Saturday, 6 April 2013

3D's of computing (Data, Devil, Detail)

This week has seen a flurry of activity under the banner of Big Data!

The finale was Friday evening watching a recording of this weeks Horizon programme on 'Big Data' - which I watched with 3 of my advisor's - sounded like geek heaven to us. Anyway the programme unfolded, blah, blah, big data, lot of 1's and 0's flashing over the screen to show you where the big data was coming from and going to. As it went on though, I personally, was having trouble keeping my face straight - to the annoyance of one of my advisor's who kept telling me to shut up. Having slept on it and having been immersed in a real live project for the past month or so directly dealing with Very Big Data (maybe that will catch on - VBD ;) the things that were bothering me boil down to the following;

  1. there's a 'smoke and mirrors' feel about a lot of this big data talk. Certainly there is vast potential for mining data, but, from what I've seen 'ordinary' companies are miles away from being in a position to exploit it fully. Enter the big data repository suppliers who will solve all your big data consolidation and mining problems for you. Off you go....
  2. enter the mythical 'algorithm' - is having this central repository going to work. As in the Horizon programme, when you need to access the data all you do is create the algorithm to do what you need - simples! You have your data, you can access it from anywhere at any time (oh yes you can) what are you going to do with it (in my world you should have though of that beforehand but that's another story) you have your bucket of data and want to fish out some 'benefit'. What do you do, you write an algorithm to do this - most of this algorithm is just searching and filtering and displaying - not much algorithm about that. However, there could be an analysis element in this algorithm too - sounds like you need to dust of the old Fortran compiler to me! What's the problem, the problem is spreadsheets, everyone wants to run their own personal 'algorithm' dealing with their own specific needs - and quite rightly too! They take an extract of the big data, do some work on it, write the report and off they go. Well, probably a bit more than that but you get the idea! All this leads to fragmentation (again) of the data set as it is difficult to re-upload you work back into the mother ship.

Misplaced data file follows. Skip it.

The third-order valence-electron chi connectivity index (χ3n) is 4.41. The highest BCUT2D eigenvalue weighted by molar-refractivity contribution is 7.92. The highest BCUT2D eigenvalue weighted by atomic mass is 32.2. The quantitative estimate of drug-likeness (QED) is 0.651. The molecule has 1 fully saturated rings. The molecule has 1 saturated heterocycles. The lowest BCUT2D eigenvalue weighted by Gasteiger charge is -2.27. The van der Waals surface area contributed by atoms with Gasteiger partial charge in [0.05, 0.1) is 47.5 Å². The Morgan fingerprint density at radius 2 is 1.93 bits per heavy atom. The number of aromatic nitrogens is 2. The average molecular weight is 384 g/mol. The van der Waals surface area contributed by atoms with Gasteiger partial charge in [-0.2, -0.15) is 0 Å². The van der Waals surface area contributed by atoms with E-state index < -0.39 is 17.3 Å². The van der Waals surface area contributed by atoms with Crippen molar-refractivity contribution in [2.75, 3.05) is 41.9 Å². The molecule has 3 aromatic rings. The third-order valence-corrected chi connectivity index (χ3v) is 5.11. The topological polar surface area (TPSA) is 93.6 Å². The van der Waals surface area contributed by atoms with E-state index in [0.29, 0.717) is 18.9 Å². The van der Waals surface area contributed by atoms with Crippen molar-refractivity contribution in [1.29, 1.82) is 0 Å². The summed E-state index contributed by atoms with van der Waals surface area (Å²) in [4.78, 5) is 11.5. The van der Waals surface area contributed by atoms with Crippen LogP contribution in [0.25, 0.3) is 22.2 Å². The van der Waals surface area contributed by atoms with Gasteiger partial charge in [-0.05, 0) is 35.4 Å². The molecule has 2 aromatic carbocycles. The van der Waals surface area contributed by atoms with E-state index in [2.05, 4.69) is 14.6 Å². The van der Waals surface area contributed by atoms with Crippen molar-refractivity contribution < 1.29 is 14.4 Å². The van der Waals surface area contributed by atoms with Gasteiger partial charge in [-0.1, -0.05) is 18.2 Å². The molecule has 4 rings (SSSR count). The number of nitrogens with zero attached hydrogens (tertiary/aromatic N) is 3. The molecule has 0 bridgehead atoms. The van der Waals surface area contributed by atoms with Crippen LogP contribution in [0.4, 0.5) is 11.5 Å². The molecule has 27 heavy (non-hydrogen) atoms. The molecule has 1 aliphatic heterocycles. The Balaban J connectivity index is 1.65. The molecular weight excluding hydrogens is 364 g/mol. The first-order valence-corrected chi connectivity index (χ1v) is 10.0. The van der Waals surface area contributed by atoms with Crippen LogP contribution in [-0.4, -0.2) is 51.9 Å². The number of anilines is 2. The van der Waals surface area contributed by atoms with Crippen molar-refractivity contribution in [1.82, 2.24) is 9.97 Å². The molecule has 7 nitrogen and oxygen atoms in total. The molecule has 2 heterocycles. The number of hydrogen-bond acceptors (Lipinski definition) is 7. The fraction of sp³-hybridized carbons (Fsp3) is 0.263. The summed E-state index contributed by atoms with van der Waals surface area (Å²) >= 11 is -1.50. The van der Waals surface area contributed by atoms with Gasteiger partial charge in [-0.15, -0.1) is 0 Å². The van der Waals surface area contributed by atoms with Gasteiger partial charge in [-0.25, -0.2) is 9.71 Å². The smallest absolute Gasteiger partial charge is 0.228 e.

3. what's needed of course is a managed way of allowing access to the big data and development of local 'algorithms' - sounds like app development to me! These can use and refresh the big data appropriately. Sorry seem to have entered the smoke and mirrors zone again. Great aspiration but do 'ordinary' companies really have the quality of data to allow meaningful apps to be developed?
The thoughts continue, keep smiling......

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